Sunday, November 1, 2020

BOOK REVIEW: Sex and Sexuality in Georgian Britain by Mike Rendell

 I received this book for free from Netgalley. That did not influence this review.


Sex and Sexuality in Georgian Britain
by Mike Rendell is a look at sex, the sex trade, and attitudes about sex in the 1700s in Britain. It starts off with presenting the prevalence of prostitution, particularly in London, and defines the strata of prostitutes from the lowliest “bunters” and “bulk mongers” to the highest and priciest courtesans. Mini-biographies of the best known courtesans are given.  There is also a nod to the rampant gonorrhea and syphilis during these times. The book provides anecdotes to show how people had sex (primarily how the rich and titled did), how they dealt with unwanted pregnancy and with infertility, and how women and the poor were exploited. There are chapters on homosexuality, flagellation, and the emergence of art and literature focused on sex.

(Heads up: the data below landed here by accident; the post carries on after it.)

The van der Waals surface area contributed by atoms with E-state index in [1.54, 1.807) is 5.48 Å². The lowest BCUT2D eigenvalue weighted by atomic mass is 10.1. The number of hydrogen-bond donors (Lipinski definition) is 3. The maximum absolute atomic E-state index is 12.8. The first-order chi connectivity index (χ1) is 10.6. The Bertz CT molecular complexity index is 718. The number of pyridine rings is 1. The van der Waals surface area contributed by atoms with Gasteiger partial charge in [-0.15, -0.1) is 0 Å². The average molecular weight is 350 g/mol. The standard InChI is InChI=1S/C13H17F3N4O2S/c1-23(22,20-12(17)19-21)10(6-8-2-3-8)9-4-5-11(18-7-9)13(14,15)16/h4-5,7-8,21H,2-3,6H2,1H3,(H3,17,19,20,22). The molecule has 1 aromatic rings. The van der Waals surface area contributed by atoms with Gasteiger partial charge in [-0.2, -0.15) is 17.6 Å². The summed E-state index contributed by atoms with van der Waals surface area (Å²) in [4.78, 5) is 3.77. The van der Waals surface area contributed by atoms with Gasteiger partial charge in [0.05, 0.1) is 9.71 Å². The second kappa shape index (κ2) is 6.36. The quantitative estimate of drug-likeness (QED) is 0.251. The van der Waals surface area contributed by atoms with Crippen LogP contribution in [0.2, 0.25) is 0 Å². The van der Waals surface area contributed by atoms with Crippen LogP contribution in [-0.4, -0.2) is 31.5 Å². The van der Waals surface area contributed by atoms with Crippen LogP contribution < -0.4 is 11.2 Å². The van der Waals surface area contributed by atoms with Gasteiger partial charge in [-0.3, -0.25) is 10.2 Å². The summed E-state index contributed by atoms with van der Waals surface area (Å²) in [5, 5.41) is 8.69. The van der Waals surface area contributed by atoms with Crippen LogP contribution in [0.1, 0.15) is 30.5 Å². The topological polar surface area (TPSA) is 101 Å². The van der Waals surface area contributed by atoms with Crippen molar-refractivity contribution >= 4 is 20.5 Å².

In short, the book delivers on what the title indicates it will be about. There are interesting facts and anecdotes in the text. But, although it was organized into chapters, it read as a string of material that didn’t hold together particularly well. There was not enough historical context to explain why any of it was particular to Georgian Britain. There was no thoughtful analysis of the information. In the end, I felt as though I had just read a long list.